Call me a sentimental old northerner, but the opening to Letter to Brezhnev remains one of my favourite moments of celluloid. Whilst budgetary constraints mean that it may not be as epic as it clearly wants to be, it nevertheless understands that Liverpool is a British city to be mythologised; we see Peter Firth and Alfred Molina's Russian sailors on deck in the last stretches of the Irish Sea, excited to clap eyes on the wondrous Three Graces of Liverpool by the evening light. Accompanied by Alan Gill's (Teardrop Explodes, Dalek I Love You) soaring score, the camera sweeps across the remaining stretch of water to rise up across the city skyline.
It's the perfect love letter to the city.
And overall, Chris Bernard's film, from a script by Frank Clarke (adapted from his own stage play), continues to be the almost perfect love letter to Liverpool. Alexandra Pigg and Margi Clarke (Frank's sister) star as two salt of the earth Kirkby girls, Elaine and Teresa - the former a dreamer and the latter a realist - who optimistically head out into Liverpool one night whereupon they meet Peter (Firth) and Sergei (Molina) on shore leave.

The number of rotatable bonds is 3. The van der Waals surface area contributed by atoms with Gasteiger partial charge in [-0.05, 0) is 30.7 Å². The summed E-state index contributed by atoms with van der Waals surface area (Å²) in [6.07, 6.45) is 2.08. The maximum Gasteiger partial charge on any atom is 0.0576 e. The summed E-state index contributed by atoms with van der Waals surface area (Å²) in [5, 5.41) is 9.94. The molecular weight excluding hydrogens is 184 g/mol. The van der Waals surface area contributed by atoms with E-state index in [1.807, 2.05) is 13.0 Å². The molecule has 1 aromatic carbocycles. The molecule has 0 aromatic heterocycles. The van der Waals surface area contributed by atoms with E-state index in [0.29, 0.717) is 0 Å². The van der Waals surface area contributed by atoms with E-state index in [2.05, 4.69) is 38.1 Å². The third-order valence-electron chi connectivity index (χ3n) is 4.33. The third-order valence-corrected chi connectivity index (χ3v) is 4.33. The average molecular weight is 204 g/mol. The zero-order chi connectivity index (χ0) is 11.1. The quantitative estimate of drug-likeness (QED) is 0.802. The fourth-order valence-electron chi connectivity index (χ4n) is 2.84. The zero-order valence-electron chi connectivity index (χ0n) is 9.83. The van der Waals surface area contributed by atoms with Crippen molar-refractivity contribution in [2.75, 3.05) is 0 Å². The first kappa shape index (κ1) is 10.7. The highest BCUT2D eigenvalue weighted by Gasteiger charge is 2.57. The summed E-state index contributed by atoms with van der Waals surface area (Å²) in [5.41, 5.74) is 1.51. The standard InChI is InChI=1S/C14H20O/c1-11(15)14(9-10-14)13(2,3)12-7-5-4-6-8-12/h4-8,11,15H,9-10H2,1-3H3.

Whilst the brassy Teresa enjoys a simple night of orgiastic pleasure with Sergei, Elaine finds something deeper with the more sensitive Firth. Like Cinderella at the stroke of midnight, come the next day the Russians have to reboard their ship and head back beyond the iron curtain, leaving Elaine heartbroken and lovesick, her only option to fix matters being the titular 'letter to Brezhnev'; a plea to be reunited with the man she loves.
It's a far from perfect film, it's rather naive and all too often it betrays its shoddy budget (Margi Clarke famously announced it was made for the equivalent of "the cocaine budget on Rambo") but it's heart is always in the right place. Its a film about daring to dream and having the courage to break out from the doldrums of Thatcher's Britain for love - even if that love just so happens to be in Soviet Russia.
What helps Letter to Brezhnev is the vibrant, energetic and exuberant performances from the cast which belie the brittle nature of the characters they portray. It's a film blessed with tough, rough charm and perhaps an unexpected romcom sweetness that has proven to be deeply influential in the years that followed (that first episode of Gavin and Stacey anyone?) Margi Clarke was never better than she was here and Peter Firth and Alexandra Pigg make the most affecting of star-crossed lovers.